It takes a special kind of person to work in the human services field.
When we employees start at CPI, we get to go through Nonviolent Crisis Intervention®
, Prepare Training®
, or Dementia Capable Care
training the same as over one million professionals did in 2013.
I didn’t know quite what to expect. I was excited to learn more about our organization and how we affect the industries in which we operate. I’d heard from coworkers, Certified Instructors, and participants how life-changing our training is, but surely this was just like any other company training—just sitting in a lecture and taking notes.
Nonviolent Crisis Intervention®
training could not have been further from just sitting around and taking notes. The Instructor provided us with tools and knowledge to apply to our workplaces, and mixed this all with open discussion from the participants—most of whom work in education, healthcare, mental health, community homes, etc. We completed a few activities together and before I knew it, we were out of our seats applying what we learned right there.
We practiced lots of strategies, such as safety techniques and communication skills to de-escalate someone before things can get out of control. We had more open discussion with participants giving their insight about their experiences. Everyone shared real scenarios from their profession. And they didn’t relate only interactions with their clients, but situations with their bosses, administrators, and coworkers too.
It was eye-opening just listening to what my fellow participants face each day. One person prays for her safety and the cooperation of her clients before work each day. Another recalled a time a student ripped a door off its hinge. Another stated that when going into her classroom each morning, she scans for clothing items or classroom materials that could be used as a weapon against her.
Despite these trials, each person goes to work each day just as motivated as the day before, wanting to make a difference in the lives of the people they serve. Hearing the realities of their work, I developed a big appreciation for the care they provide.
Going in to training, I knew CPI was the worldwide standard for crisis prevention, but what really makes us so different from our competitors? There are tons of things that I've learned about since, like the ongoing support we provide to our customers. But in that training room, I was struck by concepts like:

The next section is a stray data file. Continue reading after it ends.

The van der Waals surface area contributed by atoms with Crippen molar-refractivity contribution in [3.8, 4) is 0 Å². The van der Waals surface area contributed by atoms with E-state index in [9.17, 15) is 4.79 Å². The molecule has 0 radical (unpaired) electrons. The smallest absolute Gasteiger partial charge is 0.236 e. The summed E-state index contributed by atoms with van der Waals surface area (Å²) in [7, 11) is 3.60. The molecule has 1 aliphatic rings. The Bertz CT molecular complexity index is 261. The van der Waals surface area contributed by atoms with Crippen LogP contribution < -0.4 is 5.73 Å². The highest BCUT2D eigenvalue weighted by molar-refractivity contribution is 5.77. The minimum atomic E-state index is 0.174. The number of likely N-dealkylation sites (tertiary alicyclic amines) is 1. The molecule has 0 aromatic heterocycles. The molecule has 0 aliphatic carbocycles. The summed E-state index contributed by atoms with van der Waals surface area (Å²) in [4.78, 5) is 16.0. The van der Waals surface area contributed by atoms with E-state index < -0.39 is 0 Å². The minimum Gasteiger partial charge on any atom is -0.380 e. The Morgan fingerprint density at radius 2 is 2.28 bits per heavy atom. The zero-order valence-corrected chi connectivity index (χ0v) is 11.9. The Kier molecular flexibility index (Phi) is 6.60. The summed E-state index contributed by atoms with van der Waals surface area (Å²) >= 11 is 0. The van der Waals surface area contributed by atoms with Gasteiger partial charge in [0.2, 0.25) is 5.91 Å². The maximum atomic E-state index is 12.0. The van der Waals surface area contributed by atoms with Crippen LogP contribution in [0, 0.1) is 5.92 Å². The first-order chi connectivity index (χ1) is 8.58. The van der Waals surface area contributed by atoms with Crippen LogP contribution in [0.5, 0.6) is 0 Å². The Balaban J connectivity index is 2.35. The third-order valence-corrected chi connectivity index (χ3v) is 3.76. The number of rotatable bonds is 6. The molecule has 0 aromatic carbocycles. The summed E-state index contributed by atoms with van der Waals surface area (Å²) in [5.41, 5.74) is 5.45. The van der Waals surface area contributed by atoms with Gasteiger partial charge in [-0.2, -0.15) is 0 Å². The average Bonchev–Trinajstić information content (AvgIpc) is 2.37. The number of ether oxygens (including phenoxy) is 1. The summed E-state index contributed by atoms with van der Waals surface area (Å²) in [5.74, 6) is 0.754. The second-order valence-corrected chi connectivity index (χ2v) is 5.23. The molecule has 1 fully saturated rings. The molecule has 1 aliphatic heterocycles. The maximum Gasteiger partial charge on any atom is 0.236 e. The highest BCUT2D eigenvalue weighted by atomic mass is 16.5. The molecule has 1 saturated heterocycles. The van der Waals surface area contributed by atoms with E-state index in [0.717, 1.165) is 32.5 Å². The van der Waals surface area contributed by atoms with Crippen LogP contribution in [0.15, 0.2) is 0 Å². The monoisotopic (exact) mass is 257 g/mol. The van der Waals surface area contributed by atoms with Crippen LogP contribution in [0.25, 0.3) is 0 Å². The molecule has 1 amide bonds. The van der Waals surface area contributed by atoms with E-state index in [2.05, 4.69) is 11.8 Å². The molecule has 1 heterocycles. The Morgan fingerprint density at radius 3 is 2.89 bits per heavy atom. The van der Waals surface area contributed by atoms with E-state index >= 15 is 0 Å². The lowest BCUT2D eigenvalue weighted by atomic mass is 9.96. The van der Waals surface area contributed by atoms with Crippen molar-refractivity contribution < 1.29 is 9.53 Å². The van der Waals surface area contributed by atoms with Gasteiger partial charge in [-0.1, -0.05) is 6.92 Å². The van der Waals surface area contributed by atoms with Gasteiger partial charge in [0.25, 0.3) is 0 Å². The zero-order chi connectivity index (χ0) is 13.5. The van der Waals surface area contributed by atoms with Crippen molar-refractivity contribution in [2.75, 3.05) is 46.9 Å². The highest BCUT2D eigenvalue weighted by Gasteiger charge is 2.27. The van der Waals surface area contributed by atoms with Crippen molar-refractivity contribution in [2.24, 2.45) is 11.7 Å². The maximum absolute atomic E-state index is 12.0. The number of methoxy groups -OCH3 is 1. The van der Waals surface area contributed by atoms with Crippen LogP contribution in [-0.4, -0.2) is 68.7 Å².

- Rational Detachment. Sometimes we find it hard to let work go when we’re home, and never feel we’ve left our workplace. Learning how to manage a good work-life balance and how not to take others’ behaviors personally can have a positive effect on the quality of work we do.
- Empathic Listening. This can be helpful in any situation. We can build better rapport and maintain relationships better when we are nonjudgmental and listen for the true message being conveyed.
- The Integrated Experience. Knowing what response to anticipate and how to react to that response is crucial in an interaction with a patient/student/client, boss, or coworker. Understanding behavior levels and approaches is pretty simple, but it also takes practice to learn how to respond appropriately.
For educators, healthcare specialists, assisted living workers, government employees, and all the dozens of kinds of professionals that CPI trains, there are multiple factors that play roles in the service they provide to clients, patients, students, etc. One great thing is that the models we learned in training can be applied to almost any relationship and any field of work.
Human service professionals are always giving. They give their time and effort each day to ensure that their clients and students are the most successful while in their care. They truly embody the mission of CPI: to ensure the Care, Welfare, Safety, and Security
℠ of everyone.
I now understand why my colleagues are so passionate about the business we do and the people we help. Everything we do here at CPI is to make our customers successful in their workplace, and I couldn’t be happier to be a part of that mission.